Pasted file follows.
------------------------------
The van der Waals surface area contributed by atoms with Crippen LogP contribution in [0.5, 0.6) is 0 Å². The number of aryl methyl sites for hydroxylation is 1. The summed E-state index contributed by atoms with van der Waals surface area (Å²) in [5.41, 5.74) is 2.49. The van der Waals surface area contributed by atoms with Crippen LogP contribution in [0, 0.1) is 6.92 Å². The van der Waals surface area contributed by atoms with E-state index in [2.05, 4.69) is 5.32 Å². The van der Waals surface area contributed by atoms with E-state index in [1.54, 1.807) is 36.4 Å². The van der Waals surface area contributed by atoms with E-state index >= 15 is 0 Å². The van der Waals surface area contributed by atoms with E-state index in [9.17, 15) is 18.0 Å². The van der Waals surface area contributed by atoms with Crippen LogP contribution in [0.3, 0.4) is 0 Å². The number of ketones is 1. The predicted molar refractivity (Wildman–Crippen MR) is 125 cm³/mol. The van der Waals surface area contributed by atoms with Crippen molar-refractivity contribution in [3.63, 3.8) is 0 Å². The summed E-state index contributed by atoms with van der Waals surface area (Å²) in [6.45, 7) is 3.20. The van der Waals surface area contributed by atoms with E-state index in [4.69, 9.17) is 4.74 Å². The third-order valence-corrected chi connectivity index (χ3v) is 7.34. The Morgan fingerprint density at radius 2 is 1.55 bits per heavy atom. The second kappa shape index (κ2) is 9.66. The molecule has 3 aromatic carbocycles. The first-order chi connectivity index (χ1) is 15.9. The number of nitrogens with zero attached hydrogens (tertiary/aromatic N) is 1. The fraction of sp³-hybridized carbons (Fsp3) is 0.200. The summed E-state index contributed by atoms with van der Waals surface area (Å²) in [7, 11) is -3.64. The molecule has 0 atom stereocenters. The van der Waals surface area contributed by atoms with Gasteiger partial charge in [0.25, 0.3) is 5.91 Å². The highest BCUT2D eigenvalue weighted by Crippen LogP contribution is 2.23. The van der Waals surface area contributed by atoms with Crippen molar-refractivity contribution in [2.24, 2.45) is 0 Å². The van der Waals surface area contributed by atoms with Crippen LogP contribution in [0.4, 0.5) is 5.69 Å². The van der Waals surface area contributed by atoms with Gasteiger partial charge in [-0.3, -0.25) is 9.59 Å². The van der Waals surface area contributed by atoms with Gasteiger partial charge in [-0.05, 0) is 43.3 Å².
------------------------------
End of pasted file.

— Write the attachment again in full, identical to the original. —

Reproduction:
The van der Waals surface area contributed by atoms with Crippen LogP contribution in [0.5, 0.6) is 0 Å². The number of aryl methyl sites for hydroxylation is 1. The summed E-state index contributed by atoms with van der Waals surface area (Å²) in [5.41, 5.74) is 2.49. The van der Waals surface area contributed by atoms with Crippen LogP contribution in [0, 0.1) is 6.92 Å². The van der Waals surface area contributed by atoms with E-state index in [2.05, 4.69) is 5.32 Å². The van der Waals surface area contributed by atoms with E-state index in [1.54, 1.807) is 36.4 Å². The van der Waals surface area contributed by atoms with E-state index >= 15 is 0 Å². The van der Waals surface area contributed by atoms with E-state index in [9.17, 15) is 18.0 Å². The van der Waals surface area contributed by atoms with Crippen LogP contribution in [0.3, 0.4) is 0 Å². The number of ketones is 1. The predicted molar refractivity (Wildman–Crippen MR) is 125 cm³/mol. The van der Waals surface area contributed by atoms with Crippen molar-refractivity contribution in [3.63, 3.8) is 0 Å². The summed E-state index contributed by atoms with van der Waals surface area (Å²) in [6.45, 7) is 3.20. The van der Waals surface area contributed by atoms with E-state index in [4.69, 9.17) is 4.74 Å². The third-order valence-corrected chi connectivity index (χ3v) is 7.34. The Morgan fingerprint density at radius 2 is 1.55 bits per heavy atom. The second kappa shape index (κ2) is 9.66. The molecule has 3 aromatic carbocycles. The first-order chi connectivity index (χ1) is 15.9. The number of nitrogens with zero attached hydrogens (tertiary/aromatic N) is 1. The fraction of sp³-hybridized carbons (Fsp3) is 0.200. The summed E-state index contributed by atoms with van der Waals surface area (Å²) in [7, 11) is -3.64. The molecule has 0 atom stereocenters. The van der Waals surface area contributed by atoms with Gasteiger partial charge in [0.25, 0.3) is 5.91 Å². The highest BCUT2D eigenvalue weighted by Crippen LogP contribution is 2.23. The van der Waals surface area contributed by atoms with Crippen molar-refractivity contribution in [2.24, 2.45) is 0 Å². The van der Waals surface area contributed by atoms with Crippen LogP contribution in [0.4, 0.5) is 5.69 Å². The van der Waals surface area contributed by atoms with Gasteiger partial charge in [-0.3, -0.25) is 9.59 Å². The van der Waals surface area contributed by atoms with Gasteiger partial charge in [-0.05, 0) is 43.3 Å².